I’ve blogged before about the dismal performance of web banner ads, with their miniscule clickthrough rates resulting from “banner blindness.”
The situation has caused more than a few marketers to shy away from engaging in any sort of banner advertising online — and it’s not hard to understand why.
But as Ben Kunz, a vice president at media buying and planning agency Mediassociates likes to point out, other forms of display advertising have similar challenges.
The fact that omnibus marketing information resource eMarketer has predicted that digital ad spending will increase to ~$132 billion this year is proof that many advertisers continue to see the value in online display advertising.
So what is Kunz’s major argument? Simply this: Digital ads have the same challenges that television, radio and print advertising have as well. In Kunz’s view, there’s huge waste in advertising because of advertising’s very nature.
He is correct. The vast majority of ad impressions that are “served” are never really seen or heard — regardless of the ad medium.
Ad visibility online is an issue for sure. Proving the point, internet analytics company comScore evaluated some 290 billion ad impressions on thousands of web sites … and found that ~54% of them weren’t visible.
There was some differentiation the comScore detected between different types of sites. Ads served up on “Ppemium” web publisher sites performed better (only ~39% of theirs weren’t visible).
Ads that aren’t visible occur for a variety of reasons, one of which is fraud (fake web traffic). But more often, it’s because of slow load times on digital devices or because the ads fall outside a viewable browser window or further down that page, necessitating scrolling that many viewers simply don’t do.
The Swedish firm Sticky has investigated banner blindness from another angle — studying the eyeball movements of ~500 subjects. Its research found that of the digital ads that do appear within a viewable window, only ~51% of them are actually “seen” by the viewer.
Mashing it all up, it means that roughly three out of four online ads are “invisible” to viewers. It’s a lot of waste for sure.
But then … what’s the alternative? Do other advertising tactics and channels actually do better?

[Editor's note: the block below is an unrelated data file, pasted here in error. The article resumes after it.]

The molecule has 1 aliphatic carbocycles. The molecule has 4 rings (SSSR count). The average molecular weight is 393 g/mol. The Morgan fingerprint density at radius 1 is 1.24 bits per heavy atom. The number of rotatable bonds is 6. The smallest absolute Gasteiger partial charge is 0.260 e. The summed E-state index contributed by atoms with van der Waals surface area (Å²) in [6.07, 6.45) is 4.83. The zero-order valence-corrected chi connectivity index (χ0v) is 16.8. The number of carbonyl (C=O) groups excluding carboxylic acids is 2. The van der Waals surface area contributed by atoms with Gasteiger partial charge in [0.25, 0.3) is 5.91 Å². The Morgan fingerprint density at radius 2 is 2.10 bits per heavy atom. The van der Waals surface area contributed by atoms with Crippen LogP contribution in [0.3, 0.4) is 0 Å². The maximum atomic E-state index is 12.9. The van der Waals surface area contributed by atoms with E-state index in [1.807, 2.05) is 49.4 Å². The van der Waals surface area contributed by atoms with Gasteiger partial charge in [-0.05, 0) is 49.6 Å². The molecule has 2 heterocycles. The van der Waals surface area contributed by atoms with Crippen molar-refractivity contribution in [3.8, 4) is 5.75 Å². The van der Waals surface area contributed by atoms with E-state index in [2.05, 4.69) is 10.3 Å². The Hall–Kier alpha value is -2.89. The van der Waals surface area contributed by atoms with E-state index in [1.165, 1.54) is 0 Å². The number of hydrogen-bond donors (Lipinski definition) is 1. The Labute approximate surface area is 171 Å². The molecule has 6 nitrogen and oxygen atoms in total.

Nope. According to Kunz, at least three out of four newspaper ads aren’t seen, either.
Here’s how he arrives at that conclusion. The average U.S. newspaper has ~60 pages, with an average number of ads per page of around 20 (this includes large ads and smaller classifieds). Around half of the pages are unopened when someone reads the paper, meaning that those ads are “unviewable.” If half of the remaining ads are ignored as well, the viewability stats are effectively tied.
Kunz also contends that ~30% of radio advertising is “invisible,” citing an Arbitron study that quantified the extent to which listeners switch stations when advertising came on, then flip back later.
The findings were such that Arbitron started recommending that media planners change their measurement from 100 GRPs to 70 GRPs, reflecting the fact that ~30% of radio ads paid for never make it human ears.
TV advertising? It’s the same phenomenon.
Trips to the refrigerator or the bathroom abound during commercial breaks — not to mention channel flipping or TiVo-ing. Kunz contends that such ad-dodging techniques reduce TV ad viewability by as much as 75%.
The bottom line on all of this: Waste in digital advertising is a significant issue … but it’s a similar issue with other ad vehicles as well.
Add to this the fact that digital advertising offers the best metrics (accountability for every click and conversion action), and it should come as little surprise that digital ad spending continues to grow (and why eMarketer expects it to reach about a quarter of all ad spending this year).
Does Kunz have a point about offline and online advertising sharing similar “blindness” characteristics? What are your thoughts? Please share your perspectives with other readers.
One thought on “Many online banner ads are “invisible” — just like all the other kinds of advertising.”
… which leads me to a question that’s been bugging me for awhile (and no, it’s not me going blind): Why does the average text on most portals, incl white pages etc. get fainter and fainter?
It seems obvious, to increase the amount of focus required to even find anything. This, apparently, is intended to make the ads “louder”.
My solution is simple: View/Page Style/No Style, voila: everything but links is black on white and I can read it with9out strain.
If only a fraction of the resources spent in peddling unusable crap were spent in producing better products, we would not need to jerk people around.